As part of our efforts to preview all 80 teams competing in USQ World Cup 8, the Quidditch Post is chatting with representatives from each team. Today we spoke with Ben Reuling, captain/coach of the Crimson Elite.
Photo by Janelle Tardif
Quidditch Post: Crimson Elite had arguably its most successful regional championship performance ever. How would you say this year's team differs from last year’s squad?
Ben: We had a great recruiting season this year; we picked up a lot of extremely talented players in the fall. Additionally, Edgar Pavlovsky and I focused really hard on being competitive. We went from one practice a week in previous seasons to three to five a week last fall. We've also attended six tournaments this year so far in order to give our players full speed experience.
QP: Who would you say are some of the key players for Crimson Elite?
Ben: One of the greatest things about this team this year is that we are insanely well-rounded. We don't have one or two all-stars that we have to rely on. It might sound cliché, but every player on our roster this tournament stepped up and performed. We ran three girls and three guys the entire weekend because we can depend on our females to finish just as much as any guy. But having a seeker as skilled as Dan Howland definitely pushes a lot of hard games in our favor. Utah suffers from a dearth of competitive quidditch in the surrounding area, especially when compared with other teams in the West.
QP: You mentioned traveling to a lot of tournaments prior to the regional championship, but how will you be preparing for World Cup?
Ben: We will be scrimmaging a lot with the Utah State Quidditch Club, who is only an hour and a half away. Other than that, we are going to put some serious work into scouting, conditioning, and developing fundamentals during our practices and team scrimmages. It'd be nice to have some closer teams to play with, but we'll just have to work hard to make up for that.
QP: Would you say there are particular players on Crimson Elite who don't get the attention they deserve?
Ben: Like I said, it's hard to point out specific players because they all play so well together. But I'd say the skill level of our females makes us stand out from other teams. Women like Rebecca Lewis, Abbie Simons, Gina Allyn, and Kristin Jakus make up a powerhouse who play the majority of our games. Sydney Lancaster and Sequoia Thomas have a lot of quidditch experience, and they make a lot of crucial plays for our team.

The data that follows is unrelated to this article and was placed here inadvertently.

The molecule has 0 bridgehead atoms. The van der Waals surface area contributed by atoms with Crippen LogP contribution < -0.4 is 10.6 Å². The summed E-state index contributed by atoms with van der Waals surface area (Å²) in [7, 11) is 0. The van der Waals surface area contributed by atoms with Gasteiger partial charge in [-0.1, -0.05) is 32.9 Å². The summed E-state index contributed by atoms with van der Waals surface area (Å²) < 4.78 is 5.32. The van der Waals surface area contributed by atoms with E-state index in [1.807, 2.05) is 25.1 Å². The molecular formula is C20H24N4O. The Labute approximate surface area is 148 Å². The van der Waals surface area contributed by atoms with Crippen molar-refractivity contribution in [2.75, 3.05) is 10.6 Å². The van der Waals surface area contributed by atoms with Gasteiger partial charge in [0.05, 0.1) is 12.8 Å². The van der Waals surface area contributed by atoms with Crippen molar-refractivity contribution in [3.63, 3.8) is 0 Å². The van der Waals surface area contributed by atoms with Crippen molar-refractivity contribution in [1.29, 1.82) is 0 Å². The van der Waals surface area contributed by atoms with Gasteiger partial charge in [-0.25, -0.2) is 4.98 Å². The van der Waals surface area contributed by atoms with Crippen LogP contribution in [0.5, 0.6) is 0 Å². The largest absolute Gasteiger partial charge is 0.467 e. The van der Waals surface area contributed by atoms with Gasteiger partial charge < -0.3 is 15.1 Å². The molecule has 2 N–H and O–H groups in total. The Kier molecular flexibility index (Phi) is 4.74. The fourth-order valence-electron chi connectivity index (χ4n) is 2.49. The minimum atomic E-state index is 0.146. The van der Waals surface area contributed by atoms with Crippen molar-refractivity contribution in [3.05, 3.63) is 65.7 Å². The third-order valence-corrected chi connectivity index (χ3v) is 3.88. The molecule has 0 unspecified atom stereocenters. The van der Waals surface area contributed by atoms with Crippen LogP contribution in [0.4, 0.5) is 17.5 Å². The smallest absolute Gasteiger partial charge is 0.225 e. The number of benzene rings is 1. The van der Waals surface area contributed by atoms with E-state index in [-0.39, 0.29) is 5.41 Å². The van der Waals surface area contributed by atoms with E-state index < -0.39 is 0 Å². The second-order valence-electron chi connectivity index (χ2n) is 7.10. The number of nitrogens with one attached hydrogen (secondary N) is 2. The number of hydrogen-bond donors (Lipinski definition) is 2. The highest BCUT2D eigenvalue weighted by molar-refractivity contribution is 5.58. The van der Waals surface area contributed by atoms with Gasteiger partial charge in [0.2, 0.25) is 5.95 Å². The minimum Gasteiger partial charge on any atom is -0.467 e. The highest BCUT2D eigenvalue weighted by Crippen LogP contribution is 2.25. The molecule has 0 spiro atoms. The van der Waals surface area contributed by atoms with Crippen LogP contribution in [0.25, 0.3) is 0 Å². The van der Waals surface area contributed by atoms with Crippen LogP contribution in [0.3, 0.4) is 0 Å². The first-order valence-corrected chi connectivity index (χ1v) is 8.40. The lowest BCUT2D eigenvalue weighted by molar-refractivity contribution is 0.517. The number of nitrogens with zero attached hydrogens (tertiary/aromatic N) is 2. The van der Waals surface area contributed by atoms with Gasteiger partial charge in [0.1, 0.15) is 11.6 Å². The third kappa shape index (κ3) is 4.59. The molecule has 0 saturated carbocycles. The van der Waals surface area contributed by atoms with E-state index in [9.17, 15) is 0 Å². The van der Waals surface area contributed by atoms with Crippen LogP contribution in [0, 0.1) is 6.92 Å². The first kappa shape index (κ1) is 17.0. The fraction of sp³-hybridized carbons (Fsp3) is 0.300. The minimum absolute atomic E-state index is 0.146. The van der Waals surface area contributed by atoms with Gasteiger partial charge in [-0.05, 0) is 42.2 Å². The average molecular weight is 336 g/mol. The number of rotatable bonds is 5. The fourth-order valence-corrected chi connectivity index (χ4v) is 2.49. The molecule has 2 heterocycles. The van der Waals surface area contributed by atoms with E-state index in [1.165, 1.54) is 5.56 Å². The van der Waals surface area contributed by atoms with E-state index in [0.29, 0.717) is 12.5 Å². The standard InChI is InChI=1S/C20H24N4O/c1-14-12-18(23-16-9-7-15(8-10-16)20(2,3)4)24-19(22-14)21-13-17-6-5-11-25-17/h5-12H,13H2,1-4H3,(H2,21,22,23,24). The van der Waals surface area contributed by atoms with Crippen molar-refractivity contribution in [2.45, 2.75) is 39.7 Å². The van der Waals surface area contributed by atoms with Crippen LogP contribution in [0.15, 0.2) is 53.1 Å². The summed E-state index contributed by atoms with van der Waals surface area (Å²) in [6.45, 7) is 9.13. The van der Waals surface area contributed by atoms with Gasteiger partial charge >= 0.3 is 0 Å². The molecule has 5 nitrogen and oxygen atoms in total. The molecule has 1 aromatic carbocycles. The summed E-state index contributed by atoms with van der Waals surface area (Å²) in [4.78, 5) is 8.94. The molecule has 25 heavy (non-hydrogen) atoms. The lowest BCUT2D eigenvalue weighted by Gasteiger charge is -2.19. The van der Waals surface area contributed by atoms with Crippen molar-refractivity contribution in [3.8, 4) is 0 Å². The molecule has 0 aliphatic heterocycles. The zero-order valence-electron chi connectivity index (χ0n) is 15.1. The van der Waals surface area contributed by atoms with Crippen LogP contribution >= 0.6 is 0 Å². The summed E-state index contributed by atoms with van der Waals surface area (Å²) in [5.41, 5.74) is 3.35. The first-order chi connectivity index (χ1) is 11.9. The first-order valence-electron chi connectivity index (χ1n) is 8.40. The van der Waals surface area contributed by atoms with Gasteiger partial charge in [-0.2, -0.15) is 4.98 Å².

QP: Would you say that Crimson Elite has a particular style of play?
Ben: We learned a lot from playing down in the Southwest. We like to play fast and aggressive and try to initiate contact instead of taking it.
QP: Do you think that style will have any impact for a tournament as grueling as World Cup, particularly with the Swiss Style?
Ben: We are hoping that we can come out fast and put up points early. Really, we just need to be ready to play any team. Whether it’s Swiss or bracket style won't matter as long as we are conditioned and ready to play.
QP: Do you have any particular goals for World Cup?
Ben: Our biggest goal for World Cup is just to show up and represent the West. We are proud of our team and our region, so we want to do well in bracket play so we can earn more bids for the West next season.
QP: Are there any teams that you hope to face?
Ben: Anyone from the Southwest, honestly. I don't know many of the East Coast teams myself, but I know I love to play against the Southwest. The University of Texas at Austin or Lonestar Quidditch Club would be really fun games to be a part of.
QP: Is there anything else you think our readers should know about Crimson Elite?
Ben: Just to keep us on their radar. We are going to be working hard over the next two months to show we can hang with some of the amazing teams we have in this sport!
QP: Thanks, Ben; we appreciate your time.
Ben: Absolutely! Thanks for talking with me.